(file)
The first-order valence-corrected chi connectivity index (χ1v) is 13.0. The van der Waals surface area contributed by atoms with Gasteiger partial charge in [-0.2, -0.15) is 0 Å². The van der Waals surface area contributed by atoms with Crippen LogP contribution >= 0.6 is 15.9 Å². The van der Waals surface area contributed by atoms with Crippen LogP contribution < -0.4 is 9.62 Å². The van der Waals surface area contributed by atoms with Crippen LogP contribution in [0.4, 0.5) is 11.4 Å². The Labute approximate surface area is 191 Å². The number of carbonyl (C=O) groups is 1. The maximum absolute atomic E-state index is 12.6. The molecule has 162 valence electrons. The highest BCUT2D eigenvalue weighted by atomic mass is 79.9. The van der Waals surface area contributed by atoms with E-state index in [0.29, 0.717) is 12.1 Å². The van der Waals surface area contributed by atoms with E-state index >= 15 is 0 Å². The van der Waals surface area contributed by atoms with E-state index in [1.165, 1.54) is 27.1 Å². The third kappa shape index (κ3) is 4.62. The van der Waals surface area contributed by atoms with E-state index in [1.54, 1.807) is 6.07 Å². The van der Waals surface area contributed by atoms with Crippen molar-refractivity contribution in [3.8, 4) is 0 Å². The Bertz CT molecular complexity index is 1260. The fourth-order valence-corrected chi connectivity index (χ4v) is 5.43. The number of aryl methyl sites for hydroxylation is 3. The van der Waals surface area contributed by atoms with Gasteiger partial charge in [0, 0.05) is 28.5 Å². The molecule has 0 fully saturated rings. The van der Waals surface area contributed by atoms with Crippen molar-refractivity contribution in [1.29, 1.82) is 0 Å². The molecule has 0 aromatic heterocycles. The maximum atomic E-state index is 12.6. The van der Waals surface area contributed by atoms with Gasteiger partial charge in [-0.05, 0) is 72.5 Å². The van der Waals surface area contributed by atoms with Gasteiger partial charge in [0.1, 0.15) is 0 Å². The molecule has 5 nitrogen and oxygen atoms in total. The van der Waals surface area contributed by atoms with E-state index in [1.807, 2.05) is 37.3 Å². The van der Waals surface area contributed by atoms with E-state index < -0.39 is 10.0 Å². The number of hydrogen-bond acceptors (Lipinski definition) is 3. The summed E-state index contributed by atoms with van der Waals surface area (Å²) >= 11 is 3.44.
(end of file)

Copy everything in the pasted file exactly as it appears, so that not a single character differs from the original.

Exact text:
The first-order valence-corrected chi connectivity index (χ1v) is 13.0. The van der Waals surface area contributed by atoms with Gasteiger partial charge in [-0.2, -0.15) is 0 Å². The van der Waals surface area contributed by atoms with Crippen LogP contribution >= 0.6 is 15.9 Å². The van der Waals surface area contributed by atoms with Crippen LogP contribution < -0.4 is 9.62 Å². The van der Waals surface area contributed by atoms with Crippen LogP contribution in [0.4, 0.5) is 11.4 Å². The Labute approximate surface area is 191 Å². The number of carbonyl (C=O) groups is 1. The maximum absolute atomic E-state index is 12.6. The molecule has 162 valence electrons. The highest BCUT2D eigenvalue weighted by atomic mass is 79.9. The van der Waals surface area contributed by atoms with E-state index in [0.29, 0.717) is 12.1 Å². The van der Waals surface area contributed by atoms with E-state index >= 15 is 0 Å². The van der Waals surface area contributed by atoms with E-state index in [1.165, 1.54) is 27.1 Å². The third kappa shape index (κ3) is 4.62. The van der Waals surface area contributed by atoms with E-state index in [1.54, 1.807) is 6.07 Å². The van der Waals surface area contributed by atoms with Crippen molar-refractivity contribution in [3.8, 4) is 0 Å². The Bertz CT molecular complexity index is 1260. The fourth-order valence-corrected chi connectivity index (χ4v) is 5.43. The number of aryl methyl sites for hydroxylation is 3. The van der Waals surface area contributed by atoms with Gasteiger partial charge in [0, 0.05) is 28.5 Å². The molecule has 0 fully saturated rings. The van der Waals surface area contributed by atoms with Crippen molar-refractivity contribution in [1.29, 1.82) is 0 Å². The molecule has 0 aromatic heterocycles. The maximum atomic E-state index is 12.6. The van der Waals surface area contributed by atoms with Gasteiger partial charge in [-0.05, 0) is 72.5 Å². The van der Waals surface area contributed by atoms with Gasteiger partial charge in [0.1, 0.15) is 0 Å². The molecule has 5 nitrogen and oxygen atoms in total. The van der Waals surface area contributed by atoms with E-state index in [1.807, 2.05) is 37.3 Å². The van der Waals surface area contributed by atoms with E-state index < -0.39 is 10.0 Å². The number of hydrogen-bond acceptors (Lipinski definition) is 3. The summed E-state index contributed by atoms with van der Waals surface area (Å²) >= 11 is 3.44.